I Will Make You Suffer Workshop Portraits
The I Will Make You Suffer Workshop portraits, including yours truly.

Sometimes, you’ve just gotta believe.

They say it’s windows or mirrors. You’re taking pictures to explore the world, or you’re taking them to figure yourself out. Maybe, a little of both. But whatever it might be, the one thing that’s certain is nothing beats heart. Nothing beats committing your mind, body, and soul to a path and letting it course through your veins.

When I created this workshop, I wasn’t sure what to expect. It was the wedding photography workshop that wasn’t about wedding photography. Sure, weddings gave me context in the discussions. It was a common bond. It was out there. But it was a lot more about photography. I’ve always felt we are photographers first, and photographers of weddings second. Or to put it another way, we are all communicators, no matter what the reason, what the subject. And if I could just find a way to make it about photography as communication, the rest would work itself out. If you can make your pictures talk, I figure, you can chart your own course. What can’t you handle?

At its core, this was really about the people. Because each participant was staring down three and a half long days of hard shooting, intense reviews, and excessive pizza. There had to be a light at the end of the tunnel. As Becca said, it was as billed. I said I would make everyone suffer. Everyone suffered. But, damn, did they do it in style. When I look back, I don’t think there was another way. Not in that time frame. Not for what we had to do. I needed everyone to go somewhere they hadn’t been. I needed everyone to walk away with more than just pictures, more than technique. It needed to be about change, growth, and ideas. It needed not to be about the industry and not about me, but about each person there. It was about uncovering our roles in the theater of our own lives.

The process was dead simple. Each person had to find and pursue a project that was purely their own. They got up early. They went to sleep late. We met day and night for reviews. We talked throughout. And every second in between people shot. Nothing was handed down. Everything produced was original work. Everyone came from a different place with their own way of seeing. Some were new to it all. Some had been well around the block. I figured if I could gather the right people, push and prod just enough to keep everyone in free fall, and create the right connections, it would crystallize. I think it did.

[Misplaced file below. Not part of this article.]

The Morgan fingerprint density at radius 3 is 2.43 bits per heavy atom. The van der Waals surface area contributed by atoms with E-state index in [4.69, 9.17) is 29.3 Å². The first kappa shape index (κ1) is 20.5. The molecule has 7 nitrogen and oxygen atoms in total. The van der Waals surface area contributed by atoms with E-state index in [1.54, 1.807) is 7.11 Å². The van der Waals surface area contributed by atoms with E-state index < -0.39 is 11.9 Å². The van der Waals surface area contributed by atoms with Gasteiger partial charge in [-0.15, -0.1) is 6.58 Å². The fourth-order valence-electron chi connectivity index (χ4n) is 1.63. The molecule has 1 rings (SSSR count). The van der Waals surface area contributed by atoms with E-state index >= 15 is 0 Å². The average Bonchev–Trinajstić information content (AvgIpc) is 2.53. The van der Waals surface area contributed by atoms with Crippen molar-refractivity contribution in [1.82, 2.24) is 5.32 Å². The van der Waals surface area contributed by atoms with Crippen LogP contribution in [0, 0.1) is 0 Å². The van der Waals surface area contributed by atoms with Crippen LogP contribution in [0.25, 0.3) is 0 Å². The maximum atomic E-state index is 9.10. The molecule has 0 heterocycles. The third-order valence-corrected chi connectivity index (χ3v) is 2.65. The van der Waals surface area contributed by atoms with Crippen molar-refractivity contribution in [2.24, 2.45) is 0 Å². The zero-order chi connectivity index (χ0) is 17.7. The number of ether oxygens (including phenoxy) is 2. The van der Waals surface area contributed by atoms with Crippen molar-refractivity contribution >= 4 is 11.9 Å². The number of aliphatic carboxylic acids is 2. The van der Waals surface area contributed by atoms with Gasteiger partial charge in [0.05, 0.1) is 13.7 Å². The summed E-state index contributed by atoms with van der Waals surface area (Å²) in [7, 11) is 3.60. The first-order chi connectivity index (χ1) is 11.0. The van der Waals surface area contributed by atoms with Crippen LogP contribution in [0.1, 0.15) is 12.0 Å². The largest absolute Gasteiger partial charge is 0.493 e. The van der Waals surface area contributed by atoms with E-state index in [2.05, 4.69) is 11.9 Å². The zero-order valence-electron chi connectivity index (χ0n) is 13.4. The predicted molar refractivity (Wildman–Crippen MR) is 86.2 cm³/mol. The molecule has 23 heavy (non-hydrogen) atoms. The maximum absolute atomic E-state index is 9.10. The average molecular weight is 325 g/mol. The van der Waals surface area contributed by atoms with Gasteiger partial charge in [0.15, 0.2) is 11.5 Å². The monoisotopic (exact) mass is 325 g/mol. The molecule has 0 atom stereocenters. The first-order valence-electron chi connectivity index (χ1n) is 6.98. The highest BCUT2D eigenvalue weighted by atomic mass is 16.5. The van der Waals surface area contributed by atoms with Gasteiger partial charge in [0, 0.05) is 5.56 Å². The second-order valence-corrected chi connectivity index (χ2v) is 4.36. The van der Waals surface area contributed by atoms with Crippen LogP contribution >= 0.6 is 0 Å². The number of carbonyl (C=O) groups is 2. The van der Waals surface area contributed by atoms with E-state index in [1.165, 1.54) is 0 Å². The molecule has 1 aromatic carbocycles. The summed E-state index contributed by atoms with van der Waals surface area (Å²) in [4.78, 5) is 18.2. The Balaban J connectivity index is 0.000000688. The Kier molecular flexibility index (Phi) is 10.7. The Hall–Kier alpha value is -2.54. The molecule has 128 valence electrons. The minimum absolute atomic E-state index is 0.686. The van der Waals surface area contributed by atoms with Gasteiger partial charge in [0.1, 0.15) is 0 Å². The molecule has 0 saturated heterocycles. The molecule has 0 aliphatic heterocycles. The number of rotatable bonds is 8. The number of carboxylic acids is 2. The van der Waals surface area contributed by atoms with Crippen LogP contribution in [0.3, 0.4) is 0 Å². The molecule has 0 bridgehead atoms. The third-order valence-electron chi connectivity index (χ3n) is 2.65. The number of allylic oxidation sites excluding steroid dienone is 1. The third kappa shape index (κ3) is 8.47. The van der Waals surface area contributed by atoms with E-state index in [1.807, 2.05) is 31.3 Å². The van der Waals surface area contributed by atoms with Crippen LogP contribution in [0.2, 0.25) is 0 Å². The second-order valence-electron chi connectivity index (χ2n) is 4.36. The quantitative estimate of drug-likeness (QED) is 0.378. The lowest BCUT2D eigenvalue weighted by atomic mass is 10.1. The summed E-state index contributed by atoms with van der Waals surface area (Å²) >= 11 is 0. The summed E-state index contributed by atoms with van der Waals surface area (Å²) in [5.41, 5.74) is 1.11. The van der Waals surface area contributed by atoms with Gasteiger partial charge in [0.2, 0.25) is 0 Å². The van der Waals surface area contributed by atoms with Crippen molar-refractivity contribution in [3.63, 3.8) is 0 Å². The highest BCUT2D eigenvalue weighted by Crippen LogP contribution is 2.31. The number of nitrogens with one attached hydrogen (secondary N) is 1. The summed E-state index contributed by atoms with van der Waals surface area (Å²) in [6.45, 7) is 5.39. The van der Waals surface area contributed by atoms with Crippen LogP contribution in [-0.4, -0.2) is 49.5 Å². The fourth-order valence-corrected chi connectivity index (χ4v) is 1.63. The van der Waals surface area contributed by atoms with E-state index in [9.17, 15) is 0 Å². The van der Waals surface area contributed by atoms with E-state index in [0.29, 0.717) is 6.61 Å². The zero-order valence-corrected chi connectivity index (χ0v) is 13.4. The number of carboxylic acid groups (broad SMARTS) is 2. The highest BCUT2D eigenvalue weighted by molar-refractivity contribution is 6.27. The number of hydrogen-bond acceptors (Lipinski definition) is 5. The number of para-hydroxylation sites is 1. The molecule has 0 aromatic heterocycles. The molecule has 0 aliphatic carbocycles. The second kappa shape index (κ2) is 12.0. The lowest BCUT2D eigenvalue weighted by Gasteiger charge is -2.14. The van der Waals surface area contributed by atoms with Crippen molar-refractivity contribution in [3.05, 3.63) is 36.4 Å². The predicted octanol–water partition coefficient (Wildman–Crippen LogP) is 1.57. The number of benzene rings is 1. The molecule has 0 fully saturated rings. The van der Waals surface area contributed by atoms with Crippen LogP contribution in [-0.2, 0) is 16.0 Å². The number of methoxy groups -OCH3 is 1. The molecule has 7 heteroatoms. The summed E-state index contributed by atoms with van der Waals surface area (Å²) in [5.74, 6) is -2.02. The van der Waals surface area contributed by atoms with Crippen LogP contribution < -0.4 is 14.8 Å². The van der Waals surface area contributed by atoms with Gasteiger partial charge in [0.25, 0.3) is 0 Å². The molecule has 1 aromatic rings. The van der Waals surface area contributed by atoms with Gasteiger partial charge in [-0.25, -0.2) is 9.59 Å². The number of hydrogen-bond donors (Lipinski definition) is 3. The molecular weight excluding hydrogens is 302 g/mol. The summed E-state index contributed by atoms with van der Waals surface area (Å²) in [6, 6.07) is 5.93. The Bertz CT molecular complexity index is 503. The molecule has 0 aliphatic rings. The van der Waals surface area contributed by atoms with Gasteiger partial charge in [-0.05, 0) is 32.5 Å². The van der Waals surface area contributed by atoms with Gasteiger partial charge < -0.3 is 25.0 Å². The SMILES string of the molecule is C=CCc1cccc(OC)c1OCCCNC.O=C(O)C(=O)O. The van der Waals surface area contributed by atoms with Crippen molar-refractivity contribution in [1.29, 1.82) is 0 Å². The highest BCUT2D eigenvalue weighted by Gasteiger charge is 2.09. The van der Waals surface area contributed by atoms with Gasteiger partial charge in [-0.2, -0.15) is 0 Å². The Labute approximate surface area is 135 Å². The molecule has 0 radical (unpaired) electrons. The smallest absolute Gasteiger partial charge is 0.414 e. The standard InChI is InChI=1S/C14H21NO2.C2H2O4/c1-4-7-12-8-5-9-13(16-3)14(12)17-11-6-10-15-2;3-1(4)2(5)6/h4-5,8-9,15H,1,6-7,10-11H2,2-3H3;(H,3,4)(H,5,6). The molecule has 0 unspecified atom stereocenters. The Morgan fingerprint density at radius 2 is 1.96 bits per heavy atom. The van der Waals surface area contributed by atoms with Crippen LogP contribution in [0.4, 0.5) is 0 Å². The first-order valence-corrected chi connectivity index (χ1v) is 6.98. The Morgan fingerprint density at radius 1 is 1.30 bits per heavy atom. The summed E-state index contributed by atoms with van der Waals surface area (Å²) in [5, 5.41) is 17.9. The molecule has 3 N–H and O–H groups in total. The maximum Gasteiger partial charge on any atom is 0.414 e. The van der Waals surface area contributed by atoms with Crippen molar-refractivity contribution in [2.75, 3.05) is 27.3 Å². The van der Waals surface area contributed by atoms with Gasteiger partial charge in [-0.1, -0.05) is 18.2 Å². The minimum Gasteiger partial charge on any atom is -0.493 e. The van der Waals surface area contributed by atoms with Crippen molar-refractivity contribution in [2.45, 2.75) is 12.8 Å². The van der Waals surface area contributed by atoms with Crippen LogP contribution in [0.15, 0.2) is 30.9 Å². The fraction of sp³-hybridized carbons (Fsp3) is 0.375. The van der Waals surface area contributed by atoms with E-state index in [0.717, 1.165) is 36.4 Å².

I am proud. I am proud for creating this space for growth. I am proud of each person for being who they were, doing what they did, and giving themselves to one another. Each meeting, the dynamic evolved. Each day, the shooting changed. I’m tempted to say it was like jazz. That it all came together in the moment. But in my mind, it was really more like magic.

As frequent readers of Ground Glass might know, my mind is sometimes restless. My thermostat tends to hover just south of satisfied. I always think there’s room for better. Especially for myself and from myself. But on that final day after I went home, as I was lying in bed drifting to sleep, I couldn’t stop thinking about the week. The inspiration everyone gave me. The growth I saw. The heart each person displayed. I hope each person found their window or mirror. I know I’m better for having spent the time with each one of them. On that night, I slept in peace with a grin on my face and a smile in my heart.

Thank you to Amber, Becca, Beth, Casey, Gary, Iqral, Leslie, and Pete for taking this journey and for giving me something I’ll never forget.

THE IWMYS WORKSHOP RESULTS:

IWMYS Cycle 2 will be held on October 22-25. Application details coming soon. Or, if you really want in, get in touch at spencer@ground-glass.com, and I’ll give you the details.

 

Comments

comments